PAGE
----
Good morning, Colorado. This is a pause week. The Halloween candy has been transferred from your kids’ plastic pumpkin to your waistline. The Thanksgiving guests are not in the air yet. The leaves are down and many are bagged. Or happy to be decomposing quietly in a corner of the garden while they catch up on “Yellowstone.”
Next week, that well-intentioned aunt with a noodgy streak is going to demand that you say something grateful. Out loud. We here at The Temperature make no such demands during Pause Week. Take a walk. Buy yourself a hot drink with exactly the amount of sweetener you desire, not just the amount you can rationalize.
Treat yourself to a veg-out tool my kids with tiny apartments and small cable budgets have turned me on to: YouTube continuous-play aquariums on your big screen TV. This week I’m on sea turtles, but the vibes of your own Pause Week might suggest the jellyfish or the sea horses.
If you need a reference for a sick day to take that lazy mountain drive you’ve been putting off, we’re here for you. Feel free to catch up on climate and health news below. Or not. Your membership, much appreciated, will carry on into the hustling holidays.
Colorado’s recycling rates leave a lot of room
Number of tiny shampoo bottles not thrown away after a Breckenridge hotel switched to refillable pumps
Solving Colorado’s atrocious 16% recycling rate is not entirely on Chook Chicken restaurant chief operating officer Elizabeth Nicholson.
But her roast chicken haven is one of the few places Colorado consumers are trying new ways to pluck cardboard and plastic out of the state’s disappointingly deep waste stream.
Chook’s multiple locations have adopted a reusable plastic takeout container from Deliver Zero. Customers who ask for the service pay an extra 99 cents, as if reusables were a menu item like a side of mashed potatoes. The customer has up to three weeks to drop off their used containers or face a $3 charge. The #5 plastic containers can be reused 1,000 times after being picked up and washed at Deliver Zero.
“Selfishly for us,” Nicholson said, “it’s a good marketing tool, because when they drop off here, they smell the chicken cooking and buy more.”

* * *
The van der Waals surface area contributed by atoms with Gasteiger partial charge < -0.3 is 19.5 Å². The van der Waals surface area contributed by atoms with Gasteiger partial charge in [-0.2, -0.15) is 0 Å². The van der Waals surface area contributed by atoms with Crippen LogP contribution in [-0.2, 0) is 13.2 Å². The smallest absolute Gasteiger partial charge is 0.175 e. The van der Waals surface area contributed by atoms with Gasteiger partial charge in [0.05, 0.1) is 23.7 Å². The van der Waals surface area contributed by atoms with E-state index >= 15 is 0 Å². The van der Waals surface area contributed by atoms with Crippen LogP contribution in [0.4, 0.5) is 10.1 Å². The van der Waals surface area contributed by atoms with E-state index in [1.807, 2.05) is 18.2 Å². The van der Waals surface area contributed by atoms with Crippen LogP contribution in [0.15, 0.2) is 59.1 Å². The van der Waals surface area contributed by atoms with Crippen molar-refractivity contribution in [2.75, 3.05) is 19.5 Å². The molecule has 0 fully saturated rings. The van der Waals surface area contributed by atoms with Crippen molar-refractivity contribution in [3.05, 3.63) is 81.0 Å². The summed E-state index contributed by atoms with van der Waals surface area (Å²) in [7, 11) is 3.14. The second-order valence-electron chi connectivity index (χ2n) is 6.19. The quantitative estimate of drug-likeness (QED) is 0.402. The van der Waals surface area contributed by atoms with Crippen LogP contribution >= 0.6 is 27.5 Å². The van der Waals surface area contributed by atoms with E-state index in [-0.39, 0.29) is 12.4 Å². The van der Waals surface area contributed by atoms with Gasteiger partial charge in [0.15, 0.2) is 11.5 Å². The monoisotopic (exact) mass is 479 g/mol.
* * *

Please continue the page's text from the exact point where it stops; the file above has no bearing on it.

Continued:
Colorado recycling leaders releasing this week’s annual State of Recycling report chose to highlight small victories like washable takeout boxes, and they were up front about the reasons why. Despite many residents’ green-tinged self-image, Colorado has been stuck at taking only 16% of materials out of the waste stream for the full seven years of the report. That’s half the national average of 32% recycling, composting and reuse in municipal waste.
Long term, things are finally looking up, said report authors Eco-Cycle and CoPIRG. State and local governments have recently released a flock of recycling laws that should start moving that needle by 2026, at least, they said. One big victory was a 2022 state law setting up a producer responsibility board, with the power to tax packaging-makers and use the proceeds to pay for universal curbside recycling across Colorado. Denver voters passed mandatory recycling for previously neglected multifamily apartments, while communities like Broomfield are exploring broad recycling contracts.
In the meantime, they’re hoping for smaller efforts like Chook’s to take flight. CoPIRG’s Danny Katz also cited innovations in waste reduction such as a Breckenridge hotel removing single-use shampoo bottles in favor of fixed, refillable containers. Breckenridge Grand Vacations took a half-million plastic bottles out of the waste stream in a year, and lowered their costs 40%, Katz said.
The best way to reduce garbage is “to not produce waste in the first place,” Katz said. Consumers and recycling sorters remain frustrated over properly separating what actually gets reused from what either gums up machinery or contaminates valuable resources like compost.
We’ll have more on the Chook solution and other signs of hope for Colorado’s reuse efforts next week at ColoradoSun.com, just in time for all that holiday waste.
Hell on Earth: Can Colorado tap its underground geothermal energy?
Colorado officials are steaming up the windows with warm, optimistic words on the potential for geothermal energy in our hot springs state to speed the transition to clean energy.
But they’re a bit cooler on when private capital will truly step up to fund geothermal projects, which can include expensive drilling, pipelines, heat exchange structures and power lines to get off — or out from under — the ground.
So the state is dangling $5 million in grants in the next year for geothermal projects. Those can range from individual homes using ground-source heat pump technology to potential utility-scale electric generation drawing on steam from those trusty hot reservoirs. Colorado also sees potential in so-called “district heating” from underground heat, using heat exchangers to control temperatures in a group of buildings such as a Colorado Mesa University project.